Concise insights on global finance in the Covid-19 era.
No filter. Businesses that go public via special-purpose acquisition companies roughly fall into two categories – those looking forward, and those trying not to look back. Shutterfly, in talks with a SPAC according to the Wall Street Journal, is a bit of both. Just like SPACs themselves.
The online photo-sharing firm was bought by Apollo Global Management in 2019. It wasn’t a memory to treasure. Shutterfly’s enterprise value had nudged to about $4 billion the previous year, only to collapse. Apollo paid a little more than half its peak valuation.
What has changed to make the company potentially worth $5 billion including debt today? There’s less competition since Apollo has merged Shutterfly with Snapfish, a rival it bought around the same time. The pandemic may lead consumers to spend more on immortalizing memories. Weddings and vacations, a big driver of photo-book orders, will return.
More simply, though, there’s a surfeit of SPACs, some 387 according to SPAC Research actively chasing targets. Blank-check firms have raised $73 billion this year, according to the data provider, compared with $83 billion in the whole of 2020. That’s impressive for an investment class once synonymous with poor performance. It’s amazing what a shiny new frame can do. (By John Foley)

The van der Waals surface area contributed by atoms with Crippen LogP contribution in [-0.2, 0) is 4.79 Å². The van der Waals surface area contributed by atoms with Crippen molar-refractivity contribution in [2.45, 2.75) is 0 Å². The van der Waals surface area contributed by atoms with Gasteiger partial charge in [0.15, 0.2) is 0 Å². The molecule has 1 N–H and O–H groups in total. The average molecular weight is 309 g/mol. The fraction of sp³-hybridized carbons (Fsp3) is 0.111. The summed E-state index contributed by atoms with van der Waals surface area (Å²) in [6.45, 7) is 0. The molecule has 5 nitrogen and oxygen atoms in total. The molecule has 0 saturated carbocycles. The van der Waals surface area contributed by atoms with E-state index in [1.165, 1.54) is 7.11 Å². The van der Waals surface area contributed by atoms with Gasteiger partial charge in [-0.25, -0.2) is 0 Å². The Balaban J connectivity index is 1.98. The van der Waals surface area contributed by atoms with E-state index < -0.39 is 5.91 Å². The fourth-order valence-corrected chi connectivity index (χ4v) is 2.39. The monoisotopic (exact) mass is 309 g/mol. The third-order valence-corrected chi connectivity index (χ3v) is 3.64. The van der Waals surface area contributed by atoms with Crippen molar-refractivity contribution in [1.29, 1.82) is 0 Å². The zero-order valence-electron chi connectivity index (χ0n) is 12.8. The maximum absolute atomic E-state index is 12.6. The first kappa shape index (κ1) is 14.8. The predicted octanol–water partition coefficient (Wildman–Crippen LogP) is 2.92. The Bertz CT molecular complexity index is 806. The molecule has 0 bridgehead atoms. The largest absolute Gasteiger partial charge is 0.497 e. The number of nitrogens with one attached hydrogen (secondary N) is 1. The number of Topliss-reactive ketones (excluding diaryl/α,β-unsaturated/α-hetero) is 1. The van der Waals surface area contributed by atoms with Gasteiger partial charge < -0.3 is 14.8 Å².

Failure of imagination. Premier Li Keqiang says the People’s Republic will aim to expand the economy by over 6% in 2021 during a speech to the country’s National People’s Congress on Friday morning. Such targets have historically fed industrial overcapacity and an estimated $1.5 trillion of bad debt, so the announcement is a disappointment to those who had hoped China would wean itself off growth goals, having skipped setting one last year. Nor did 6% – which looks conservative – inspire anxious investors. China’s benchmark CSI300 Index and Hong Kong’s Hang Seng Index both opened down around 2% after the news.
As problematic as GDP is, Beijing has not developed credible alternative metrics with which to guide officials or communicate monetary intentions. Unemployment targets are preferred by some central bankers, but such statistics are too easily gamed; in troubled times, local officials tend to lean on companies to retain workers but lets them skip paying wages. With markets falling and growth wobbling, it’s unfortunate China has returned to type, but by no means surprising. (By Pete Sweeney)
Rent rumble. Betting on rising house prices is something of a national sport in Britain. Charlie Nunn, the incoming chief executive of the country’s biggest lender Lloyds Banking Group, might as well get in on the act. The 28 billion pound company, which controls nearly one-quarter of the UK mortgage market, may buy and rent out new and existing housing stock, according to the Financial Times, which cited internal bank documents.
As with Lloyds’ push into fee-based businesses like wealth management, the idea is probably to offset the effects of low interest rates. Becoming a landlord could in theory boost Lloyds’ asset yields in a world of razor-thin lending margins. But it would also give the bank an unusual equity-like exposure to property values. Regulators tend to discourage risky exposures through punitive capital rules. For banks, desperate times call for desperate measures. (By Aimee Donnellan)